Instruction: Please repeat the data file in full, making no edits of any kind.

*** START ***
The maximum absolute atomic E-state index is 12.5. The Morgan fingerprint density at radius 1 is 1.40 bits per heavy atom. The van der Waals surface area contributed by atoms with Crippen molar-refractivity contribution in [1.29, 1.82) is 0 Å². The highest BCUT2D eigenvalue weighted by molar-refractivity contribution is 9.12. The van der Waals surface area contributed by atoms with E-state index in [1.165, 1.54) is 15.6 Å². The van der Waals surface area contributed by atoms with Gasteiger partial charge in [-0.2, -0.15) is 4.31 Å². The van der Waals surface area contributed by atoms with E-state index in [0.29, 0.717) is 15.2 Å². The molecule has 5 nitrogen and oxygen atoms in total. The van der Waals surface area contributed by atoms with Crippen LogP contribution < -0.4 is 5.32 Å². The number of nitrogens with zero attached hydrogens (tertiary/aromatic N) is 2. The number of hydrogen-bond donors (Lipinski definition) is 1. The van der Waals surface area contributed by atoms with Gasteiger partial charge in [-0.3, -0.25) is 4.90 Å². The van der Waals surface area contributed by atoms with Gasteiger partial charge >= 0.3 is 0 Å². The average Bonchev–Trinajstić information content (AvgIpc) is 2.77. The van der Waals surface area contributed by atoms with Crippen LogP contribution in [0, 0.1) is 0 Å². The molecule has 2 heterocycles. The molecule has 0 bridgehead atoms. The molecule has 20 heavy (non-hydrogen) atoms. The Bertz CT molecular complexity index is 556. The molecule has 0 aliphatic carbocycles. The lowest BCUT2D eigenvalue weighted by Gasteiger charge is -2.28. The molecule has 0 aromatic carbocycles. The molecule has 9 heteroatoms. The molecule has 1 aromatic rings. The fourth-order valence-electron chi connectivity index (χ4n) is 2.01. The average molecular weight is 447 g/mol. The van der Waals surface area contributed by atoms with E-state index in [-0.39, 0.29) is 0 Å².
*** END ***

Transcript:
The maximum absolute atomic E-state index is 12.5. The Morgan fingerprint density at radius 1 is 1.40 bits per heavy atom. The van der Waals surface area contributed by atoms with Crippen molar-refractivity contribution in [1.29, 1.82) is 0 Å². The highest BCUT2D eigenvalue weighted by molar-refractivity contribution is 9.12. The van der Waals surface area contributed by atoms with E-state index in [1.165, 1.54) is 15.6 Å². The van der Waals surface area contributed by atoms with Gasteiger partial charge in [-0.2, -0.15) is 4.31 Å². The van der Waals surface area contributed by atoms with E-state index in [0.29, 0.717) is 15.2 Å². The molecule has 5 nitrogen and oxygen atoms in total. The van der Waals surface area contributed by atoms with Crippen LogP contribution < -0.4 is 5.32 Å². The number of nitrogens with zero attached hydrogens (tertiary/aromatic N) is 2. The number of hydrogen-bond donors (Lipinski definition) is 1. The van der Waals surface area contributed by atoms with Gasteiger partial charge in [-0.3, -0.25) is 4.90 Å². The van der Waals surface area contributed by atoms with Gasteiger partial charge >= 0.3 is 0 Å². The average Bonchev–Trinajstić information content (AvgIpc) is 2.77. The van der Waals surface area contributed by atoms with Crippen LogP contribution in [0, 0.1) is 0 Å². The molecule has 2 heterocycles. The molecule has 0 bridgehead atoms. The molecule has 20 heavy (non-hydrogen) atoms. The Bertz CT molecular complexity index is 556. The molecule has 0 aliphatic carbocycles. The lowest BCUT2D eigenvalue weighted by Gasteiger charge is -2.28. The molecule has 0 aromatic carbocycles. The molecule has 9 heteroatoms. The molecule has 1 aromatic rings. The fourth-order valence-electron chi connectivity index (χ4n) is 2.01. The average molecular weight is 447 g/mol. The van der Waals surface area contributed by atoms with E-state index in [-0.39, 0.29) is 0 Å².